At this point, Jamil has un­doubt­edly hit her stride. The third sea­son of The Good Place, she as­sures me, is the fun­ni­est ever. She also re­cently com­pleted a two-part doc­u­men­tary for the BBC on the sub­ject of con­sent and she

The has a few more big- and small-screen sur­prises up her sleeve. But the first sea­son of The Good Place, she ad­mits, was dif­fi­cult for her to fully en­joy. ‘It was a very fun, very tense ex­pe­ri­ence, but I was so scared – un­til the end,’ she says. ‘We shot the fi­nale last, so you lit­er­ally walked away with a feel­ing of it end­ing. I’d been quite numb through­out film­ing, so at the end, I thanked ev­ery­one and was cool and col­lected about ev­ery­thing – bizarrely so, con­sid­er­ing I was on the Uni­ver­sal set where they filmed Spar­ta­cus and Juras­sic Park. And then, as I started walk­ing, I be­gan sob­bing un­con­trol­lably, all the way to the gate, and it’s, like, a 2O-minute jour­ney in a golf cart.’ Then she con­nects all the dots. ‘When I was 17, I had that car ac­ci­dent that hurt my back. Kids my age were at univer­sity, and my fa­ther had just left. I didn’t re­ally have any­one to talk to, and lit­er­ally every minute that I was awake, I was watch­ing Amer­i­can sit­coms. And to know that

that kid – who thought she would never walk again, who felt so de­spon­dent – was now in an ac­tual, real-life Amer­i­can sit­com, with Ted Dan­son, who I used to bloody watch on Cheers, it just hit me like a ton of bricks.’

Jamil reaches for a con­tainer of rice pud­ding and digs in. We’ve re­turned to the sub­ject of body pos­i­tiv­ity, which she says has been co-opted by cor­po­ra­tions and is now be­ing used as an ex­cuse for women to con­tinue to talk ob­ses­sively about their bod­ies. ‘It’s not that there’s any­thing wrong with it,’ she says. ‘I just want more of a nar­ra­tive that has noth­ing to do with our bod­ies.’ Thus, the im­pe­tus be­hind ‘I Weigh’. ‘It’s not a body-pos­i­tive move­ment,’ she says. ‘It’s a life-pos­i­tive move­ment.’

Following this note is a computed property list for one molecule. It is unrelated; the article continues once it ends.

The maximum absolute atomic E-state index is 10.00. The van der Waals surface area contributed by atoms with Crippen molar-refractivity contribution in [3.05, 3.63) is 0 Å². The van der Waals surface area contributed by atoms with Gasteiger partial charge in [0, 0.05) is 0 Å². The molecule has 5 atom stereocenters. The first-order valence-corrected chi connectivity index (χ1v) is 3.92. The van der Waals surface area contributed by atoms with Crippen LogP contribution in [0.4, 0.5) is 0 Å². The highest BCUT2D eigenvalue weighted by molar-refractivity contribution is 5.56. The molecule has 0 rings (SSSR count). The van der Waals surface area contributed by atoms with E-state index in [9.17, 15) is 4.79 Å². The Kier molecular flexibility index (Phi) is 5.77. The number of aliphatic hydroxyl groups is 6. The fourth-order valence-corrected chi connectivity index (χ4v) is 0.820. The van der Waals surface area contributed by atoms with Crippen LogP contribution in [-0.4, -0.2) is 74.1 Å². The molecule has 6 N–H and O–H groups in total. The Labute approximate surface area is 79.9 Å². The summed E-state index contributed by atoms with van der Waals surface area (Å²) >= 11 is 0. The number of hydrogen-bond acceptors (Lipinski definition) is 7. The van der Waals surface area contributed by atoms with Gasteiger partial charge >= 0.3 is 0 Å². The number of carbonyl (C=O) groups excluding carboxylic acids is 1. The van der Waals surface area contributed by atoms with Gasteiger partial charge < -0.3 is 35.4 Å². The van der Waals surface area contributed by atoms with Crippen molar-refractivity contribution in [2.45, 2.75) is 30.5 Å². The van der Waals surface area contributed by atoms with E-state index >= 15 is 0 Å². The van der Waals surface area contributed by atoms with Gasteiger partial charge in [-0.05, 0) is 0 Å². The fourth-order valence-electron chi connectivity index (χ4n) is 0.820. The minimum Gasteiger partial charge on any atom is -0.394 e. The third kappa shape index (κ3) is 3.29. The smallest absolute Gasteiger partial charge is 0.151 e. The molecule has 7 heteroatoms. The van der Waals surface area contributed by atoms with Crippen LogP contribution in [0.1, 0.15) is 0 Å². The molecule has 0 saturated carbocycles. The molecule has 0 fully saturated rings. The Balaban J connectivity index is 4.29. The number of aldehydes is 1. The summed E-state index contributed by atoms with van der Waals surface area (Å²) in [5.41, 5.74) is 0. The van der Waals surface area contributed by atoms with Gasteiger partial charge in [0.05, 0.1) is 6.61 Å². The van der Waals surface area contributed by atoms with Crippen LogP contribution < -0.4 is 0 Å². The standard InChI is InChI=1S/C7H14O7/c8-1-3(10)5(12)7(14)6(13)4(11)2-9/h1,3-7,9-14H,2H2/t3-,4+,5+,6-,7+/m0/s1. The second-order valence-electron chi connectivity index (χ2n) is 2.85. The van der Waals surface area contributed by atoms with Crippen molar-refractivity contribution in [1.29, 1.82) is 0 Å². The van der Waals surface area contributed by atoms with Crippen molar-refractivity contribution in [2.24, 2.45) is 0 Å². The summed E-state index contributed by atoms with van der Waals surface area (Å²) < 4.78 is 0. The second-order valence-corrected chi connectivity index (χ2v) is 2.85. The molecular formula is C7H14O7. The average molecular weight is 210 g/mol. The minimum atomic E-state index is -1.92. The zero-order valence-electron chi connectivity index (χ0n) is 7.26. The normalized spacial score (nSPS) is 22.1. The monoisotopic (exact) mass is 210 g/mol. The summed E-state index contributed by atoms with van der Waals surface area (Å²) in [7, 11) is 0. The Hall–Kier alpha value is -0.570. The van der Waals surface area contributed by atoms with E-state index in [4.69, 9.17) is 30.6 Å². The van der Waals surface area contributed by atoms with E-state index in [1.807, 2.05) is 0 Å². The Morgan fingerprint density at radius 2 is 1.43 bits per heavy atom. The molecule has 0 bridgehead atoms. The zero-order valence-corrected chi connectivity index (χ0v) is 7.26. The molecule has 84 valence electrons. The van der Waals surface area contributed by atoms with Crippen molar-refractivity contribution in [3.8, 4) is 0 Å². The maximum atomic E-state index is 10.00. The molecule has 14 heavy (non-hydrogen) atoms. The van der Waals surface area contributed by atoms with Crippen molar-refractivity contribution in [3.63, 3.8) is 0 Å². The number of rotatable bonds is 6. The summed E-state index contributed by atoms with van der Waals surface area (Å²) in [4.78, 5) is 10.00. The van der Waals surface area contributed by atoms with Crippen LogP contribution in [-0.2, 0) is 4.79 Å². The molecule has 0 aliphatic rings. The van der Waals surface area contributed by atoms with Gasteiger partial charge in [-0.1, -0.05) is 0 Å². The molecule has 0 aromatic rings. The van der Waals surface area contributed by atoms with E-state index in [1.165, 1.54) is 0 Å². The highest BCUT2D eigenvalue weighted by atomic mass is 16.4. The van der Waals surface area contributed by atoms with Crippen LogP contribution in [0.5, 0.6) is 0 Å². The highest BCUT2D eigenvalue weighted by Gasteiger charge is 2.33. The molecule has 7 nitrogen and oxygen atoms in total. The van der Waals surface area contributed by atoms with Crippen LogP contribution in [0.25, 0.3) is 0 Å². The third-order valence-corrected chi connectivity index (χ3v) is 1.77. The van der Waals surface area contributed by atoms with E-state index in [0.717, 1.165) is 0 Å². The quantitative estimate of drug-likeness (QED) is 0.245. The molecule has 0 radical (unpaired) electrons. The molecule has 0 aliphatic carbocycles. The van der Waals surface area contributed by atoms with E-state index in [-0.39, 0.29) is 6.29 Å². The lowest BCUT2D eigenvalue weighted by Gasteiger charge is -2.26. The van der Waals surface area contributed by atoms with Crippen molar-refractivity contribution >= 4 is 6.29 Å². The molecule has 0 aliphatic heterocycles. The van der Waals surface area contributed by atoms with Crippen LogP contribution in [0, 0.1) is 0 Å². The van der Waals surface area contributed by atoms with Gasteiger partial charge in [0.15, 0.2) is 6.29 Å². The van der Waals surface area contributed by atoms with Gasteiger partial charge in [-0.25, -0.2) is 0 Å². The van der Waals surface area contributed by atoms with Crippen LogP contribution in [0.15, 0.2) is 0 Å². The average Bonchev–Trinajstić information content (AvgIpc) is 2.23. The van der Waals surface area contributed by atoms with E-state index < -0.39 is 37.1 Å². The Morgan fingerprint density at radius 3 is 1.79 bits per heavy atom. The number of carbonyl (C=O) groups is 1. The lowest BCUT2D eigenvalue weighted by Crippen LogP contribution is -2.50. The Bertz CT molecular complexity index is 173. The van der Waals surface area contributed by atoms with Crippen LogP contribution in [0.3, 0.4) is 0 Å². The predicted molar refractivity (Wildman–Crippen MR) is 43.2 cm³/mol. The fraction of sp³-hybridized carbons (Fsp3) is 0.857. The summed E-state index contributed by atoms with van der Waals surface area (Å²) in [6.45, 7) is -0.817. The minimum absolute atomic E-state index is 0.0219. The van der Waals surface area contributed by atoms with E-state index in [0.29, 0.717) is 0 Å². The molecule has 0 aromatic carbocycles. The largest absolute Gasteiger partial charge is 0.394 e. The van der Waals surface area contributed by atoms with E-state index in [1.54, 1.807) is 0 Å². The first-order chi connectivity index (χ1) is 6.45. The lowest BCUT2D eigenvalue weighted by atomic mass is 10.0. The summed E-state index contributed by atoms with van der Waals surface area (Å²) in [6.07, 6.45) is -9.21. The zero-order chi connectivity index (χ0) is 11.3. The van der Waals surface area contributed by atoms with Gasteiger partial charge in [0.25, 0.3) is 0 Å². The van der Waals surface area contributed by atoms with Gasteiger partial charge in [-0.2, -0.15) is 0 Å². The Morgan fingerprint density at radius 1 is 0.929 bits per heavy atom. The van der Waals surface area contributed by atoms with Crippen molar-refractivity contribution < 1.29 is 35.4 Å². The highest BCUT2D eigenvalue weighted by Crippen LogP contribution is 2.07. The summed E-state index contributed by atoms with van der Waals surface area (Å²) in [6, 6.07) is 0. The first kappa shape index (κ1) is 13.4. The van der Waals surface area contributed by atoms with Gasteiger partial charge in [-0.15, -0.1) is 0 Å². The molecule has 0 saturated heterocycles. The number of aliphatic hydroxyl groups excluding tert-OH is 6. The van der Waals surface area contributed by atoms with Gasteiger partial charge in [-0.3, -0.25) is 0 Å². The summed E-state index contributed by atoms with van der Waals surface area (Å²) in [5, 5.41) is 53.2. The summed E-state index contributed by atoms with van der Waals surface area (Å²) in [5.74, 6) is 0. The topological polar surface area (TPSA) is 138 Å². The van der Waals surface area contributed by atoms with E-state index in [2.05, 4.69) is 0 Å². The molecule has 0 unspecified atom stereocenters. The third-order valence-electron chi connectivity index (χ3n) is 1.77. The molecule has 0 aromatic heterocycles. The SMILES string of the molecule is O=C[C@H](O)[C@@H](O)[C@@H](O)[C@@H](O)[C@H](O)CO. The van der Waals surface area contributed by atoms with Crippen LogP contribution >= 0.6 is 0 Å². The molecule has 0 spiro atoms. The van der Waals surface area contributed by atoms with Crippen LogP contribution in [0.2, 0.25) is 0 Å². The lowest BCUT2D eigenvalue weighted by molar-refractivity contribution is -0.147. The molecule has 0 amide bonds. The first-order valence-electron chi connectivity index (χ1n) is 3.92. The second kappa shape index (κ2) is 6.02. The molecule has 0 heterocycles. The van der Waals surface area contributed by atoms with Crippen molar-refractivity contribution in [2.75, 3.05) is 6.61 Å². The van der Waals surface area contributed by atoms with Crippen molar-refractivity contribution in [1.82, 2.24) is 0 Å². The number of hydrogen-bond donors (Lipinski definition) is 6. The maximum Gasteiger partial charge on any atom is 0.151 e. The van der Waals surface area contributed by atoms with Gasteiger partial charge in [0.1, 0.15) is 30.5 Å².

‘We’ve made progress, but there are still at­tempts to drag us back down,’ Jamil says. ‘Be­ing OK with your­self is the most amaz­ing mid­dle fin­ger to ev­ery­one.’ But she’s quick to clar­ify that car­ing about your looks is OK, too. ‘I wear make-up and short shorts and high boots some­times,’ she says. ‘But it’s an eighth of who I am. I’m not sit­ting here as an ac­tress who some­times en­dorses cloth­ing lines be­ing like, “Don’t care about the way you look.” Just don’t make it ev­ery­thing. It’s a piece of the pie – not the whole fuck­ing pie. Men are told to be­come so suc­cess­ful and smart that they get to date a Vic­to­ria’s Se­cret model. We’re told to be­come smart and suc­cess­ful and look like a Vic­to­ria’s Se­cret model. What is this bull­shit ex­tra home­work?’

The older she gets, the more aware Jamil be­comes of the way sham­ing works to keep women from step­ping into their power. ‘I’ve re­alised that of all the things I wanted, most of them were avail­able to me all along. I was just made to be­lieve they weren’t.’ Her book pro­ject, cur­rently un­ti­tled, is a compendium of ev­ery­thing she wasn’t told. ‘I was not given the in­for­ma­tion I needed as a young per­son to sur­vive this tu­mul­tuous life, and all I want is to be the voice that I didn’t have, in the hope that I might reach some peo­ple and re­mind them that we are ex­cep­tional, rounded crea­tures,’ she says. The Time’s Up move­ment showed her how women work­ing to­gether ‘can get shit done’, and fast. ‘We just need to keep fight­ing,’ she says. ‘More of us need to say, “You know what? I’m gonna love my­self.” We need to put sci­en­tists on the covers of more mag­a­zines – more va­ri­ety, like there is for men. There needs to be less break­ing women and sell­ing to women, and more nour­ish­ing them. And then we’ll be great. We’ll be equal.’ Se­ries three of The Good Place is cur­rently avail­able on Net­flix




SAY IT LOUD Just some of the re­sponses Jamil re­ceived af­terpost­ing her ‘I Weigh’ mes­sageon In­sta­gram